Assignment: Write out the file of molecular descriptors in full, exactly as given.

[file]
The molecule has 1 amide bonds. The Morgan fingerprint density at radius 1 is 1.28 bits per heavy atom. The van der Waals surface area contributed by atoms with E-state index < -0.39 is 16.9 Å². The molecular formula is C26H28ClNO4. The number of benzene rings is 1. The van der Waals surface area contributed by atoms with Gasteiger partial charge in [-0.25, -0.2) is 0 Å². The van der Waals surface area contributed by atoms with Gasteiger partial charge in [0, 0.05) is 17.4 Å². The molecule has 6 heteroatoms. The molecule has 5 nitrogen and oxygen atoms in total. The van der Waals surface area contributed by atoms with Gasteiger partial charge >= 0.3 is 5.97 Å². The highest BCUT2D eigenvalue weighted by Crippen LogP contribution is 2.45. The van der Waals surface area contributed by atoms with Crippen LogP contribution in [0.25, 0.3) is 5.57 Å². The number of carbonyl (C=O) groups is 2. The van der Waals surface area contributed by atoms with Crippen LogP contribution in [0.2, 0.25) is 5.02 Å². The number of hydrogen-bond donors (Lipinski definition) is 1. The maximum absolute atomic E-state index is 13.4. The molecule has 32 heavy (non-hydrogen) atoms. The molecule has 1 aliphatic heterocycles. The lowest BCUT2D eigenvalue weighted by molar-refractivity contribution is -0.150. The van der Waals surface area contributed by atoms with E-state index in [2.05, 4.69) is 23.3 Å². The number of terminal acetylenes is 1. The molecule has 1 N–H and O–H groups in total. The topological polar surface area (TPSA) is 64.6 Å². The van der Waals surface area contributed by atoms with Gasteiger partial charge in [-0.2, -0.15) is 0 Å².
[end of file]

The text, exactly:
The molecule has 1 amide bonds. The Morgan fingerprint density at radius 1 is 1.28 bits per heavy atom. The van der Waals surface area contributed by atoms with E-state index < -0.39 is 16.9 Å². The molecular formula is C26H28ClNO4. The number of benzene rings is 1. The van der Waals surface area contributed by atoms with Gasteiger partial charge in [-0.25, -0.2) is 0 Å². The van der Waals surface area contributed by atoms with Gasteiger partial charge in [0, 0.05) is 17.4 Å². The molecule has 6 heteroatoms. The molecule has 5 nitrogen and oxygen atoms in total. The van der Waals surface area contributed by atoms with Gasteiger partial charge >= 0.3 is 5.97 Å². The highest BCUT2D eigenvalue weighted by Crippen LogP contribution is 2.45. The van der Waals surface area contributed by atoms with Crippen LogP contribution in [0.25, 0.3) is 5.57 Å². The number of carbonyl (C=O) groups is 2. The van der Waals surface area contributed by atoms with Crippen LogP contribution in [0.2, 0.25) is 5.02 Å². The number of hydrogen-bond donors (Lipinski definition) is 1. The maximum absolute atomic E-state index is 13.4. The molecule has 32 heavy (non-hydrogen) atoms. The molecule has 1 aliphatic heterocycles. The lowest BCUT2D eigenvalue weighted by molar-refractivity contribution is -0.150. The van der Waals surface area contributed by atoms with E-state index in [2.05, 4.69) is 23.3 Å². The number of terminal acetylenes is 1. The molecule has 1 N–H and O–H groups in total. The topological polar surface area (TPSA) is 64.6 Å². The van der Waals surface area contributed by atoms with Gasteiger partial charge in [-0.2, -0.15) is 0 Å².